Population Statistic: Read. React. Repeat.
Friday, May 02, 2021

Gee, what a surprise. It looks like R.H. Donnelly’s $350-million purchase of Business.com last year has run aground, as both the company’s value and the acquisition’s accompanying talent have evaporated.

In the past year, its shares have plunged 95% on worries about the company’s hefty debt-load, a softening economy, and investor worry about whether the door-stopping printed directories it has gobbled up are going the way of the drive-in movie theater or the eight-track player (a familiar refrain these days).

But we’re not here to praise or bury the phone book. Rather, what caught my eye was the recent departure of Jake Winebaum as the head of Donnelly’s Internet efforts that are aimed at preventing precisely those worries from coming to pass.

Last summer, Winebaum and his backers sold Business.com, a company they founded at the height of the dot.com boom, to Donnelly for the handsome sum of $345 million in cash. As part of that deal, Winebaum agreed to take on the role as Donnelly’s chief Internet guru. At that time, in August, Donnelly was worth more than $3 billion. Today, the whole company’s market cap is worth less than what it paid for Business.com - $338 million at Thursday’s close of $4.91. Ouch.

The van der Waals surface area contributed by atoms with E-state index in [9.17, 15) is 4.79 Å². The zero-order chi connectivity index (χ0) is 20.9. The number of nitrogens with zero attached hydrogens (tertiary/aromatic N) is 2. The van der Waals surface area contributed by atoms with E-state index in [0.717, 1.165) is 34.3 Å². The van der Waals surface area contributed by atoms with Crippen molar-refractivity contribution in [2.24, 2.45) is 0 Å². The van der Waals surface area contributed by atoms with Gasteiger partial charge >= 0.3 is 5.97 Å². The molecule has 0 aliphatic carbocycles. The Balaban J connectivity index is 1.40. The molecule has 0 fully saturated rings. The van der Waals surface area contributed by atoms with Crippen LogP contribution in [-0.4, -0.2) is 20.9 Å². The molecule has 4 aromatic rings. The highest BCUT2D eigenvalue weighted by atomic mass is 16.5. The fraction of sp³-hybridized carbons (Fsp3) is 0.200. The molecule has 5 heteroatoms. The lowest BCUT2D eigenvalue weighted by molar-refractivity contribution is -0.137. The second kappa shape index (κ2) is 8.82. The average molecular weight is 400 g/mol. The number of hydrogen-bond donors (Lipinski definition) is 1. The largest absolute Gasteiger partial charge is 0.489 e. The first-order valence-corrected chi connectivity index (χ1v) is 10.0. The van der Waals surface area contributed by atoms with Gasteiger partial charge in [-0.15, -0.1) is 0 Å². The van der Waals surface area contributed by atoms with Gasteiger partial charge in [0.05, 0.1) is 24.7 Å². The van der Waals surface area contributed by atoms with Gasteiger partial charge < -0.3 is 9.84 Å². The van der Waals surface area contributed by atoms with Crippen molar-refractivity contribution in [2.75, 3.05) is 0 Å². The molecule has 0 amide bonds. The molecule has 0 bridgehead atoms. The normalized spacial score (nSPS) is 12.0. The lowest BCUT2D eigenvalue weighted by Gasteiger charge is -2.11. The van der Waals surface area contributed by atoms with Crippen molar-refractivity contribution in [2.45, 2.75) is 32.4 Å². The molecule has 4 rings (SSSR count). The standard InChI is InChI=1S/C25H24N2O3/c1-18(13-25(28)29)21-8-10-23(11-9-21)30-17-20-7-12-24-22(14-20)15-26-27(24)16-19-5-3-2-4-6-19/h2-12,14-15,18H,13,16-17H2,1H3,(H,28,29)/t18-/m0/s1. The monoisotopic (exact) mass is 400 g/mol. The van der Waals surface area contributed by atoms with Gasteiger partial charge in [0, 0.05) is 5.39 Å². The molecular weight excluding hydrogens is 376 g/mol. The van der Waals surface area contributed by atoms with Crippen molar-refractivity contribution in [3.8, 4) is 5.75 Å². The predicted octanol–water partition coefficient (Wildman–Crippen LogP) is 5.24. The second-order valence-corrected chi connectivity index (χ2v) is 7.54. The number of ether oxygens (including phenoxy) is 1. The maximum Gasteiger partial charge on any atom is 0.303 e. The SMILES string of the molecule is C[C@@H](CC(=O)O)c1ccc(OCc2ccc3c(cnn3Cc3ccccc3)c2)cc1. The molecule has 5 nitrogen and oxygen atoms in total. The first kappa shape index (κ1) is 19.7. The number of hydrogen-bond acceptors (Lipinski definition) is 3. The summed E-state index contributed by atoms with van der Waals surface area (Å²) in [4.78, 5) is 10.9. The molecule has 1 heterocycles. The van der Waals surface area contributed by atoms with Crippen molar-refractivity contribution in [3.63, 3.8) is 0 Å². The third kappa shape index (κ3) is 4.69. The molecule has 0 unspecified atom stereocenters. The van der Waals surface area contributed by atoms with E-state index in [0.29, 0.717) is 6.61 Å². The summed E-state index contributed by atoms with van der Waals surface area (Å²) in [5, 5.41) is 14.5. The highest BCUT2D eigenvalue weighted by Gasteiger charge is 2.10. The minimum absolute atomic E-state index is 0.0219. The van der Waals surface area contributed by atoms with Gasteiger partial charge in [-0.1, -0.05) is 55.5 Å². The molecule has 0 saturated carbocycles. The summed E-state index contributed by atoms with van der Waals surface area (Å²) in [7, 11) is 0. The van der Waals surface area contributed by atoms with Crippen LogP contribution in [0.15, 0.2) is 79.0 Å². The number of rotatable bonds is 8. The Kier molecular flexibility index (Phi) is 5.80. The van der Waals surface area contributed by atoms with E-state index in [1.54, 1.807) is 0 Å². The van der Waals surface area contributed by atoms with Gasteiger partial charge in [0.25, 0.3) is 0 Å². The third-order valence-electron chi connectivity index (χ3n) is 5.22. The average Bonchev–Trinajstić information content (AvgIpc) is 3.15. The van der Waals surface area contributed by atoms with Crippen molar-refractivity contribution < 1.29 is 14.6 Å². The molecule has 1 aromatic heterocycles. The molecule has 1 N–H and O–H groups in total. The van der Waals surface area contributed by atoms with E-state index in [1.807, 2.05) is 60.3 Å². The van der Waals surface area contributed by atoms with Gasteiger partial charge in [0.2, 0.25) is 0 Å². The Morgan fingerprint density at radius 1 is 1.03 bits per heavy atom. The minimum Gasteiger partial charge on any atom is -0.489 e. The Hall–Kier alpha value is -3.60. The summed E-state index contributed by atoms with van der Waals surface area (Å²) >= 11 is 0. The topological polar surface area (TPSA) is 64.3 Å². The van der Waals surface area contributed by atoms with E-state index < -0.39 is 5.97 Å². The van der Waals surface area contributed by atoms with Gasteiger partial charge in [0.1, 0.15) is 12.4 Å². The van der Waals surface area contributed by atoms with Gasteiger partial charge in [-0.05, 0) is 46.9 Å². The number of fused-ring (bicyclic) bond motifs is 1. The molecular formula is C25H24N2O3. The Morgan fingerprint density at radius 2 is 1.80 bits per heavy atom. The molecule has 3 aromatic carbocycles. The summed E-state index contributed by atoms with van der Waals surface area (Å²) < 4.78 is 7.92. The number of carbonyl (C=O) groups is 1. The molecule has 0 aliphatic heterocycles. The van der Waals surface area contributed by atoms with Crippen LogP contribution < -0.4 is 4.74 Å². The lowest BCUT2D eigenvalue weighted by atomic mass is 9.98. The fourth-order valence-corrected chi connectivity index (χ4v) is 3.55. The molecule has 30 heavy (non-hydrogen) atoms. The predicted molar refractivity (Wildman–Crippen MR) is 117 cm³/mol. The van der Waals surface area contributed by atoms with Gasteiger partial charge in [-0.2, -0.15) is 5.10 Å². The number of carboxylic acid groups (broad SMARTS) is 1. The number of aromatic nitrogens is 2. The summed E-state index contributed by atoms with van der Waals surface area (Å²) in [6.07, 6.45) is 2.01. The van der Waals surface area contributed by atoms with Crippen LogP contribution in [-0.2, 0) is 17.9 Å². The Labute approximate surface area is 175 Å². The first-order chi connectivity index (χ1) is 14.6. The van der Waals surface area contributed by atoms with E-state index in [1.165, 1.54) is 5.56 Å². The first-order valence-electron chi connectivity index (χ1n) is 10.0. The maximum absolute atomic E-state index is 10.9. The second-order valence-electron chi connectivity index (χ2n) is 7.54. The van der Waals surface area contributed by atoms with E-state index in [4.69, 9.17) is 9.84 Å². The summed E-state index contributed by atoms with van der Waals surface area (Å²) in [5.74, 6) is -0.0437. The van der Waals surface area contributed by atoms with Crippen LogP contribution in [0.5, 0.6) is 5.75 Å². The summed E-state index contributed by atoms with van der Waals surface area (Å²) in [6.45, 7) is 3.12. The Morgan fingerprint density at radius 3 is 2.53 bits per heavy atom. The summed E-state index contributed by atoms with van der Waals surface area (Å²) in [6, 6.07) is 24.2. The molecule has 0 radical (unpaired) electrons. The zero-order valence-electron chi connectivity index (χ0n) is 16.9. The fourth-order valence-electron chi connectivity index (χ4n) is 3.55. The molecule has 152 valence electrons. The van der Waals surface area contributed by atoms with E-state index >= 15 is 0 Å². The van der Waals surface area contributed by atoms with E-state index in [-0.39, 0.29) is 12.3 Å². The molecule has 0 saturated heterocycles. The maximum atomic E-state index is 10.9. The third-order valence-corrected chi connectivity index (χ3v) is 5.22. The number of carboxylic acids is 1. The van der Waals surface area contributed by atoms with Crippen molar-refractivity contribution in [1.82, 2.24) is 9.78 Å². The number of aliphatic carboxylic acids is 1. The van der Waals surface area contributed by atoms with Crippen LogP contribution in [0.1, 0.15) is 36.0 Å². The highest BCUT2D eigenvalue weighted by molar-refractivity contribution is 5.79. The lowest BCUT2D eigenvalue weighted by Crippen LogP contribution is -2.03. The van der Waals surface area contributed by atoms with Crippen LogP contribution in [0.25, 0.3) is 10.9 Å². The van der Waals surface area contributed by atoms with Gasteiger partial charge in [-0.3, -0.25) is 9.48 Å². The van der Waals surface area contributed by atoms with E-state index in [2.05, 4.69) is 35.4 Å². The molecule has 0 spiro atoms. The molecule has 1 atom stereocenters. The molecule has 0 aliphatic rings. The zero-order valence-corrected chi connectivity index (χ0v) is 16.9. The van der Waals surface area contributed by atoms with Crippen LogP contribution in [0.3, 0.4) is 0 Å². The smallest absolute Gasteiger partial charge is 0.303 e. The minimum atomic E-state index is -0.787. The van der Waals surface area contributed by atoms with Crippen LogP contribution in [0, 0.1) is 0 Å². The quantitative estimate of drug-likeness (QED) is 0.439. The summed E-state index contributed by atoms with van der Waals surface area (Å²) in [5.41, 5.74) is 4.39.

Fortune editor Richard Siklos wonders if he’s the only one who’s got an irrational fascination with the kind of heat that Business.com attracts. It’s true, the main attraction is the dollar figures that have been attached to it: First $7.5 million a decade ago for nothing but the URL, and then this 9-figure sum for… Well, still not much more than the URL. It’s a rare scam that ever pays off so handsomely, so consistently.

I can’t wait to see what the next purchase price for this domain name will be, probably only a couple of years from now. Will the next headline trumpet a “Billion-Dollar Business.com”? If that’s too rich for your blood, then you can opt to do “bidness” for a relative bargain instead.

by Costa Tsiokos, Fri 05/02/2021 12:23:43 PM
Category: Business, Internet
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It’s no secret that the bold “city that never sleeps” tagline primarily applies to nocturnal opportunities. And so it is that some guidance is required for navigating early-morning pursuits in Manhattan on the weekends, when most of the natives are sleeping it off.

This is in contrast to people elsewhere in America, who often maximize their Saturday-Sunday time by starting the free-time ticker barely after dawn has struck. I can’t think of a better way to sum up this incongruity than this:

That puts you on track for about a 7 a.m. breakfast, which is tricky business in these parts. Most restaurants that are open at that hour in the city are big chains — Starbucks and McDonald’s, for example — adhering to national standards that don’t quite fit in Manhattan. (We see this elsewhere, as well, like the use of a driver’s license as the standard form of identification in a place where no one drives.)

I’m not as bad as others, who consider noon the optimal weekend wakeup marker. But true, the only way I’ll see 7AM on one of my off-days is if I back into it — just before collapsing into the “previous” night’s slumber.

by Costa Tsiokos, Fri 05/02/2021 11:41:08 AM
Category: Food, New Yorkin'
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